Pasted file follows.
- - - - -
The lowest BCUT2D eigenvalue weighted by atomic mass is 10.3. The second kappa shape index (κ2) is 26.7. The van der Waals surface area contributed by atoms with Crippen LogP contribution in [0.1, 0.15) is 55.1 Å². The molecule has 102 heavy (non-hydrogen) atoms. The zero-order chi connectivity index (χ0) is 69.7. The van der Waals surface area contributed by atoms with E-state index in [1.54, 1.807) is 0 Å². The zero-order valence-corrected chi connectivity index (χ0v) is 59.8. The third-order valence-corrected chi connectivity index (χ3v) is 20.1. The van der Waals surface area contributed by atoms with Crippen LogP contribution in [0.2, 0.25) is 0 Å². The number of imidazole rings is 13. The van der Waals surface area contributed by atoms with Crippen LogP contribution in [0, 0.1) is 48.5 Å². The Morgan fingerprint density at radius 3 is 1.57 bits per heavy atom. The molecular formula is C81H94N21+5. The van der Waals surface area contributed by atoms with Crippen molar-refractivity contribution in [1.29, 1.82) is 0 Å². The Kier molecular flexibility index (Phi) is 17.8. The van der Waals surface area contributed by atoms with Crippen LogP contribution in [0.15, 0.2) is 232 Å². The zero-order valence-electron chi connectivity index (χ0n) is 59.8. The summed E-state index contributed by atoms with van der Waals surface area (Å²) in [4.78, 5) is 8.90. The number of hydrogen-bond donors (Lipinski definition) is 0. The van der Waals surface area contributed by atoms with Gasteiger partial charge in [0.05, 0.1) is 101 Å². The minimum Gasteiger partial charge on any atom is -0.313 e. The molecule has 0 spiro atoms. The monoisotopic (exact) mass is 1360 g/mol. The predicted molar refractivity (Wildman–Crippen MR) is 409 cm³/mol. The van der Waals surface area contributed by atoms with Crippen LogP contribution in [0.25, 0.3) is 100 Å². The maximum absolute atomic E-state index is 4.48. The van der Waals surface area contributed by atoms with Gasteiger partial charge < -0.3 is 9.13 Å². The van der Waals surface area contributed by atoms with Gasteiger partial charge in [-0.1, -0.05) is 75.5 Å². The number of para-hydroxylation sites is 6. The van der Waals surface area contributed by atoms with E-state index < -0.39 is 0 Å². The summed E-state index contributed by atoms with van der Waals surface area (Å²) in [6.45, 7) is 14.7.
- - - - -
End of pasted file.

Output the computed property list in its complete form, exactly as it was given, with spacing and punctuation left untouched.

The lowest BCUT2D eigenvalue weighted by atomic mass is 10.3. The second kappa shape index (κ2) is 26.7. The van der Waals surface area contributed by atoms with Crippen LogP contribution in [0.1, 0.15) is 55.1 Å². The molecule has 102 heavy (non-hydrogen) atoms. The zero-order chi connectivity index (χ0) is 69.7. The van der Waals surface area contributed by atoms with E-state index in [1.54, 1.807) is 0 Å². The zero-order valence-corrected chi connectivity index (χ0v) is 59.8. The third-order valence-corrected chi connectivity index (χ3v) is 20.1. The van der Waals surface area contributed by atoms with Crippen LogP contribution in [0.2, 0.25) is 0 Å². The number of imidazole rings is 13. The van der Waals surface area contributed by atoms with Crippen LogP contribution in [0, 0.1) is 48.5 Å². The Morgan fingerprint density at radius 3 is 1.57 bits per heavy atom. The molecular formula is C81H94N21+5. The van der Waals surface area contributed by atoms with Crippen molar-refractivity contribution in [1.29, 1.82) is 0 Å². The Kier molecular flexibility index (Phi) is 17.8. The van der Waals surface area contributed by atoms with Crippen LogP contribution in [0.15, 0.2) is 232 Å². The zero-order valence-electron chi connectivity index (χ0n) is 59.8. The summed E-state index contributed by atoms with van der Waals surface area (Å²) in [4.78, 5) is 8.90. The number of hydrogen-bond donors (Lipinski definition) is 0. The van der Waals surface area contributed by atoms with Gasteiger partial charge in [0.05, 0.1) is 101 Å². The minimum Gasteiger partial charge on any atom is -0.313 e. The molecule has 0 spiro atoms. The monoisotopic (exact) mass is 1360 g/mol. The predicted molar refractivity (Wildman–Crippen MR) is 409 cm³/mol. The van der Waals surface area contributed by atoms with Crippen LogP contribution in [0.25, 0.3) is 100 Å². The maximum absolute atomic E-state index is 4.48. The van der Waals surface area contributed by atoms with Gasteiger partial charge < -0.3 is 9.13 Å². The van der Waals surface area contributed by atoms with Gasteiger partial charge in [-0.1, -0.05) is 75.5 Å². The number of para-hydroxylation sites is 6. The van der Waals surface area contributed by atoms with E-state index < -0.39 is 0 Å². The summed E-state index contributed by atoms with van der Waals surface area (Å²) in [6.45, 7) is 14.7.